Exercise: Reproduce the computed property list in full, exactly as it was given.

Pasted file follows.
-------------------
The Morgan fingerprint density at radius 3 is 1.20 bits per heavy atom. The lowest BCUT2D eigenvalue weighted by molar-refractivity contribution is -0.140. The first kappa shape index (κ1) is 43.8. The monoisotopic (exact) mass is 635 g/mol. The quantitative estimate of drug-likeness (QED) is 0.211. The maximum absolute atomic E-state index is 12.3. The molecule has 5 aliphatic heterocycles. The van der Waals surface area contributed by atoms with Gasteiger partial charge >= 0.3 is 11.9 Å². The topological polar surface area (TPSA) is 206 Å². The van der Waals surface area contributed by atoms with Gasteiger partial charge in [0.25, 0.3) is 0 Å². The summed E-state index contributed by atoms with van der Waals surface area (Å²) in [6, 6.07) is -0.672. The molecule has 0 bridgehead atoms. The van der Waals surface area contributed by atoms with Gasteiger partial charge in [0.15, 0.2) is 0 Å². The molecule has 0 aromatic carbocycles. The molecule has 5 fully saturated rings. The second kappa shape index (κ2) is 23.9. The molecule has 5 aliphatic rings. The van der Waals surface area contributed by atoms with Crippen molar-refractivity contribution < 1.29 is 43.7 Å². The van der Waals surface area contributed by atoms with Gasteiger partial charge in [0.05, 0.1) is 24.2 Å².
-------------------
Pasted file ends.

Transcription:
The Morgan fingerprint density at radius 3 is 1.20 bits per heavy atom. The lowest BCUT2D eigenvalue weighted by molar-refractivity contribution is -0.140. The first kappa shape index (κ1) is 43.8. The monoisotopic (exact) mass is 635 g/mol. The quantitative estimate of drug-likeness (QED) is 0.211. The maximum absolute atomic E-state index is 12.3. The molecule has 5 aliphatic heterocycles. The van der Waals surface area contributed by atoms with Gasteiger partial charge >= 0.3 is 11.9 Å². The topological polar surface area (TPSA) is 206 Å². The van der Waals surface area contributed by atoms with Gasteiger partial charge in [0.25, 0.3) is 0 Å². The summed E-state index contributed by atoms with van der Waals surface area (Å²) in [6, 6.07) is -0.672. The molecule has 0 bridgehead atoms. The van der Waals surface area contributed by atoms with Gasteiger partial charge in [0.15, 0.2) is 0 Å². The molecule has 0 aromatic carbocycles. The molecule has 5 fully saturated rings. The second kappa shape index (κ2) is 23.9. The molecule has 5 aliphatic rings. The van der Waals surface area contributed by atoms with Crippen molar-refractivity contribution < 1.29 is 43.7 Å². The van der Waals surface area contributed by atoms with Gasteiger partial charge in [0.05, 0.1) is 24.2 Å².